In this five-part series, we discuss the journey to Liverpool’s famous Champions League triumph in Istanbul. In Part One, we relived how the side was built. Now, we move into part two:
The disappointment of the end of 1999/2000 meant Liverpool were UEFA Cup-bound. Although they were pipped to the Champions League by Leeds United, the promising signs of recovery were there. Gerard Houllier set about turning his young, hungry squad into winners by adding experienced campaigners all over the pitch.
The summer saw the arrival of proven winners across the board. French World Cup-winning winger Bernard Diomede came from Auxerre to add flair out wide. German pair Christian Ziege and Markus Babbel arrived from Middlesbrough and Bayern Munich to replace the unwanted Dominic Matteo, Stig Inge Bjornebye, and Phil Babb. Everton were raided for Nick Barmby on a Bosman while the 36-year-old Gary McAllister would add a wise head in midfield.
There was little room for sentimentality either. David Thompson may have been an academy boy but the arrivals of Diomede, Barmby, and McAllister pushed him further down the pecking order and Houllier coldly sold him on to Coventry. The Frenchman offloaded Titi Camara, now a cult figure at Anfield from the previous season, to West Ham at the first chance. Fringe players Brad Friedel, Steve Staunton, Erik Meijer and Rigobert Song were culled too. Houllier had seen enough the previous season to know that the players he was bringing in were better.
Little did Liverpool fans know at that time that the Frenchman was right.
What followed was a uniquely special season for anyone who followed Liverpool at that time. An end-of-season run of 19 points in 21 saw them pip Leeds to a third-place finish and Champions League football. That league position also included doubles over Manchester United and Everton and a 4-0 shellacking of Arsenal at Anfield. Liverpool were by no means the finished product in the Premier League but nobody wanted to face them.
Memorable cup runs
The cups were a different story.
The League Cup run was bafflingly memorable. From an eight-goal mauling of Stoke famous for a Pegguy Arphexad mistake then open goal miss that had Jamie Carragher, in his words, “pissing himself”, to Crystal Palace striker Clinton Morrison mocking Michael Owen, to First Division Birmingham taking the Reds to penalties. In no small part, Sander Westerveld’s penalty saves and an absolute wonder goal from a more marginalised Robbie Fowler in the final won the Cup against Birmingham at the Millennium Stadium.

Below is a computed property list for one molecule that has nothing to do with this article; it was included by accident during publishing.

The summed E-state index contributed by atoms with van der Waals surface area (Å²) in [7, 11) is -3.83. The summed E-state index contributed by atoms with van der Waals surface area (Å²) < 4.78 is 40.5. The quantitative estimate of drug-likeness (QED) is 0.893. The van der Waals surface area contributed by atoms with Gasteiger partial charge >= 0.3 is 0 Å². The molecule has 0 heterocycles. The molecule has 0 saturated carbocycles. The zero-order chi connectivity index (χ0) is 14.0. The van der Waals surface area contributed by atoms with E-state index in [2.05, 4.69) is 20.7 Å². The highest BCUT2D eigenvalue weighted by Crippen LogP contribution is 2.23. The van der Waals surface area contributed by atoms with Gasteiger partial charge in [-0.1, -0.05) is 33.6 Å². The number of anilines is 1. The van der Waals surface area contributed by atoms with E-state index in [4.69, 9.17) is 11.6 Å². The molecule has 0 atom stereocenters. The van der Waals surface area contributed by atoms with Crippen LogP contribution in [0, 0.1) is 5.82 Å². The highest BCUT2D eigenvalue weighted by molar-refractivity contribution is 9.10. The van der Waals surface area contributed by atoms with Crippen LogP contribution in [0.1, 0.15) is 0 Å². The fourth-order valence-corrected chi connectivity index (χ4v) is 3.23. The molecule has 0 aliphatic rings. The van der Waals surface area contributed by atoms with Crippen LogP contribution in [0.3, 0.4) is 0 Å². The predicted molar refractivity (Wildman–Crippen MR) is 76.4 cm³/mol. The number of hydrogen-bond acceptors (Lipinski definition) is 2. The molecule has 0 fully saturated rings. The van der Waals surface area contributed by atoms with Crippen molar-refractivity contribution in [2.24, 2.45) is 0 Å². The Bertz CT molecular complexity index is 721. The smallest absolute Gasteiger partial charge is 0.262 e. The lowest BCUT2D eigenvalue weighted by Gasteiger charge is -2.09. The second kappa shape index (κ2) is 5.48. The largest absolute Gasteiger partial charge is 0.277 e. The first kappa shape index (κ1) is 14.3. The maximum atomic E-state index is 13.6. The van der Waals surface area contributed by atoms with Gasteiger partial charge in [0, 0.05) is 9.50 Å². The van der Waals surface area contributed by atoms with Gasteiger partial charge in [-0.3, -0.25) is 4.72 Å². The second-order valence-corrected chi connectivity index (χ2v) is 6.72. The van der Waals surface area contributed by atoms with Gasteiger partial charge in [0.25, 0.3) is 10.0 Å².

The FA Cup run was far quieter though with the Reds cruising to a meeting with Arsenal in Cardiff. Arsenal were Manchester United’s closest challengers at the time and, each summer grew more and more fearsome. Pires, Henry, Ljungberg, Adams, Seaman, Vieira: their team for that Cup final was a who’s who of Gunners legends. They played like it too, outclassing Liverpool for the entire 90 minutes.
What they didn’t count on was Michael Owen.
The lightning speed of Owen had been Liverpool’s deadliest weapon all season and it proved the difference in Cardiff. Two identical long balls were sent in behind Adams and Dixon for Owen to chase. Chase he did and he buried both on his weaker left foot to literally steal the Cup from Arsenal.
The UEFA Cup saw Liverpool travel to historic arenas and upset the apple cart. In Rome, Michael Owen stuck it to a side that were on their way to the Scudetto under Fabio Capello. This was prime Roma too; the era of Totti and Batistuta no less. The semi-finals saw Louis van Gaal’s Barcelona appear with Rivaldo up top, Guardiola in the middle and some young goalkeeper named Pepe Reina between the sticks. McAllister’s penalty saw Liverpool to a final against Alaves in Dortmund which set a precedent for Istanbul.
Liverpool took the lead countless times but, for whatever reason, lost their defensive solidity. Jamie Carragher has since quipped that he played so poorly at left back that he single-handedly got Alaves right back Cosmin Contra a move to AC Milan. A golden goal own goal would settle the game 5-4 in the end to complete Liverpool’s remarkable treble.
Highs and lows of a heady season
The positives were obvious to see. The back four of Babbel, Hyypia, Henchoz and Carragher had developed a fierce reputation for solidity; the addition of McAllister had helped smooth the rough edges of young Steven Gerrard’s game and the partnership of Heskey and Owen was firing on all cylinders. Another young Englishman, Danny Murphy, had also established himself as an important member of the Liverpool squad ahead of the anonymous Diomede and the experienced Barmby.
Houllier’s mid-season signings of Croatian Igor Biscan and Finn Jari Litmanen helped as the Reds progressed deeper into the cups with Litmanen impressing. The former Ajax man added a finesse that was lacking at times with Owen and Heskey.
However, it wasn’t all plain sailing. Silly results in the league had prevented Liverpool from again getting closer to United and Arsenal with defeats at Ipswich and Middlesbrough particularly jarring. Club captain Jamie Redknapp missed the entirety of the season with a knee injury, meaning Sami Hyypia would often deputise. Robbie Fowler had to be happy as a backup option. It also began to eat away at the club legend and he would not remain at Anfield long under Houllier. That, though, is a story for another day.
Hopes were high for the upcoming season. Many felt Liverpool were on their way up and could be within touching distance of the Premier League’s top two. They said 2001/02 would be a defining season.
It was. For good and for bad.